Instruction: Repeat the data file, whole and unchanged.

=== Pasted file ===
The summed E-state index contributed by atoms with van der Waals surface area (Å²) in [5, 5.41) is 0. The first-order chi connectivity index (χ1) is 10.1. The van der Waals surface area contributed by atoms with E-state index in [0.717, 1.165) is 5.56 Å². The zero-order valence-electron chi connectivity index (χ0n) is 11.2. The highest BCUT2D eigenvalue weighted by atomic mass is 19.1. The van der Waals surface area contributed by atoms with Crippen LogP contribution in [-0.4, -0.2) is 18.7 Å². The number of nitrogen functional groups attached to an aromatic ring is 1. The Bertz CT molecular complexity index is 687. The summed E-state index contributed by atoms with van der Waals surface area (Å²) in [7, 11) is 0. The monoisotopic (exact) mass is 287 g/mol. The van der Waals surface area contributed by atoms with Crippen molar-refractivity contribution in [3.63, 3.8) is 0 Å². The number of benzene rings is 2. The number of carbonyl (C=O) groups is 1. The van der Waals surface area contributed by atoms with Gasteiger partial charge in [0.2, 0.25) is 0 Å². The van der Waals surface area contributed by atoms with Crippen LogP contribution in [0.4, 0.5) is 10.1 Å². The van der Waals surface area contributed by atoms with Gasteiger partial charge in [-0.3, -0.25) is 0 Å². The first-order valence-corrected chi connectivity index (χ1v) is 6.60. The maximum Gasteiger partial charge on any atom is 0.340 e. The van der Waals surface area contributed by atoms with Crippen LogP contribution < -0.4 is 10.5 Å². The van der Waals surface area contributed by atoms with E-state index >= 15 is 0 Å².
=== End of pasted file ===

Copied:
The summed E-state index contributed by atoms with van der Waals surface area (Å²) in [5, 5.41) is 0. The first-order chi connectivity index (χ1) is 10.1. The van der Waals surface area contributed by atoms with E-state index in [0.717, 1.165) is 5.56 Å². The zero-order valence-electron chi connectivity index (χ0n) is 11.2. The highest BCUT2D eigenvalue weighted by atomic mass is 19.1. The van der Waals surface area contributed by atoms with Crippen LogP contribution in [-0.4, -0.2) is 18.7 Å². The number of nitrogen functional groups attached to an aromatic ring is 1. The Bertz CT molecular complexity index is 687. The summed E-state index contributed by atoms with van der Waals surface area (Å²) in [7, 11) is 0. The monoisotopic (exact) mass is 287 g/mol. The van der Waals surface area contributed by atoms with Crippen molar-refractivity contribution in [3.63, 3.8) is 0 Å². The number of benzene rings is 2. The number of carbonyl (C=O) groups is 1. The van der Waals surface area contributed by atoms with Gasteiger partial charge in [0.2, 0.25) is 0 Å². The van der Waals surface area contributed by atoms with Crippen LogP contribution in [0.4, 0.5) is 10.1 Å². The van der Waals surface area contributed by atoms with Gasteiger partial charge in [-0.3, -0.25) is 0 Å². The first-order valence-corrected chi connectivity index (χ1v) is 6.60. The maximum Gasteiger partial charge on any atom is 0.340 e. The van der Waals surface area contributed by atoms with Crippen LogP contribution < -0.4 is 10.5 Å². The van der Waals surface area contributed by atoms with E-state index >= 15 is 0 Å².